The U.S. missed its chance, 20 years ago last month, to stop the Rwandan genocide before a million people were killed. But there will likely never be a second such event in Rwanda, and the reason for that has everything to do with the resolve of the Rwandan government and its people. Every first-time visitor these days is shocked on arrival in Rwanda. The shock doesn't come from what you'd expect -- remnants of the horrific genocide that began in April 20 years ago and ended 100 harrowing days later. The shock comes from seeing the pristine litter-free streets, the electrification, the construction works, the orderliness of transport and activity. Rwanda is booming these days -- from gleaming new malls and businesses to fiber optic networks that would be the envy of any country (there's free wifi on public buses) -- and has come further than any ever would have expected just a generation ago.
To understand the remarkable remaking of that equatorial African nation, it helps to know that "Hutu" and "Tutsi" were not warring tribes. The colonial European powers issued identity cards to Rwandans, assigning most of them to one of those two groups, sometimes based on the number of cattle someone owned or their height. In fact, the two groups had been intermarrying for centuries, and the real reason for separating them was for colonial control. When African liberation swept the continent and the colonial powers desisted, there were scores to be settled between the arbitrarily separated groups. Massacres and abuse of the Tutsi people would follow for over 30 years and culminate in 1994's genocide.
But it wasn't just the arrival of peace that smoothed the way to reconciliation after the bloodbath: it was the notion, adopted with great enthusiasm by the nation's young, new leaders, that poverty is the breeding ground of resentment, desperation and anger. The thought was that Rwanda needed to get its people quickly into the middle class. Only there could the old wounds heal, and forever.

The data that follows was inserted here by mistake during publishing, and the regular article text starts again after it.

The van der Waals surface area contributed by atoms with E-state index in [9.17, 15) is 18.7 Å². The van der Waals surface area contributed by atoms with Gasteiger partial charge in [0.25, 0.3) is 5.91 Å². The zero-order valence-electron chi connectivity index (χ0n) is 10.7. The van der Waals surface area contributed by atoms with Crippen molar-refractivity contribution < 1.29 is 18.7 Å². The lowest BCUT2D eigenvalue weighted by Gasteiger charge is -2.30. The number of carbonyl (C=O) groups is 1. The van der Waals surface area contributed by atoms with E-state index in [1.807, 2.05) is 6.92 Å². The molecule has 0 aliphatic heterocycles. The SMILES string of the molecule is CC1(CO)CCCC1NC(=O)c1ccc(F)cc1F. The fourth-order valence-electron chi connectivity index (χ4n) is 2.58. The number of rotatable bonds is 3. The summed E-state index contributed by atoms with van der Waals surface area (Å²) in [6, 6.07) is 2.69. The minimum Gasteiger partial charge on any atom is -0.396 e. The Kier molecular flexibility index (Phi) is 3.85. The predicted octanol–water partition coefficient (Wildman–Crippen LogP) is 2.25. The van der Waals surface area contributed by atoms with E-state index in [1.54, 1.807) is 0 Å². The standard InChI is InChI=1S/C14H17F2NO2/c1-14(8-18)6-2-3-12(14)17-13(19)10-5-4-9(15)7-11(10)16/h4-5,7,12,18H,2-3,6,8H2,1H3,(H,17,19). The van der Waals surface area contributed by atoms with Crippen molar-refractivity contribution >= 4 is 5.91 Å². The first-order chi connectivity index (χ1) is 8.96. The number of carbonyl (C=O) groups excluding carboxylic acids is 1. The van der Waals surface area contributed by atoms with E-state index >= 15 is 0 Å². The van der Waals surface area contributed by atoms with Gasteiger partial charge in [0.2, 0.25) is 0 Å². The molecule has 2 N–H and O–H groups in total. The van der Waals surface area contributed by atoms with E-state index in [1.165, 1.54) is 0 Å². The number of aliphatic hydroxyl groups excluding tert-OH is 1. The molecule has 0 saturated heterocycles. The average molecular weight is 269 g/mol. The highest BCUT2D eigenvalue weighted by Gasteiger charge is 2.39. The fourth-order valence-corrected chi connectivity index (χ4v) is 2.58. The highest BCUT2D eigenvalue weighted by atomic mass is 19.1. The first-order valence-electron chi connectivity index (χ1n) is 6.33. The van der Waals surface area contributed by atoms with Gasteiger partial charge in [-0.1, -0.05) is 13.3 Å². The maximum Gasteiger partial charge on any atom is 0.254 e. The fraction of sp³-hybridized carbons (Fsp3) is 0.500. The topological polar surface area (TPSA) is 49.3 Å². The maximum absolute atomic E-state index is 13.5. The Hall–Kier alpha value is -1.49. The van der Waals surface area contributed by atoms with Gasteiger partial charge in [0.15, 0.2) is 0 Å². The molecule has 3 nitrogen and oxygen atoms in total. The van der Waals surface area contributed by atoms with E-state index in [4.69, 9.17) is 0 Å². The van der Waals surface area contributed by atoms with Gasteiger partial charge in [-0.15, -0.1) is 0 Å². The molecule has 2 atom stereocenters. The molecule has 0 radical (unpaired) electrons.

To do that, they had to create something virtually unique in Africa: government that was corruption-free, a plan to turn away foreign aid as soon as possible, and a reliance on business standards to measure and encourage competition and efficiency. To that, they added a little bit of the New Deal. Over 95 percent of Rwandans, for example, have full health insurance, and the health of the nation is better than its neighbors still improving. One million people (eight percent of the population) lifted themselves out of poverty through the economic growth between 2006 and 2012. Some studies indicate Rwanda may be fully out of poverty in the next 20 years. Infant mortality dropped from 86 per 1000 live births in 2005, to 50 per 1000 live births in 2011, and the curve is rising.
Perhaps as important, if you ask a young person if he or she is Hutu or Tutsi, you will get a very dirty look, and the answer, in English -- now the nation's second language -- will be, "I am Rwandan."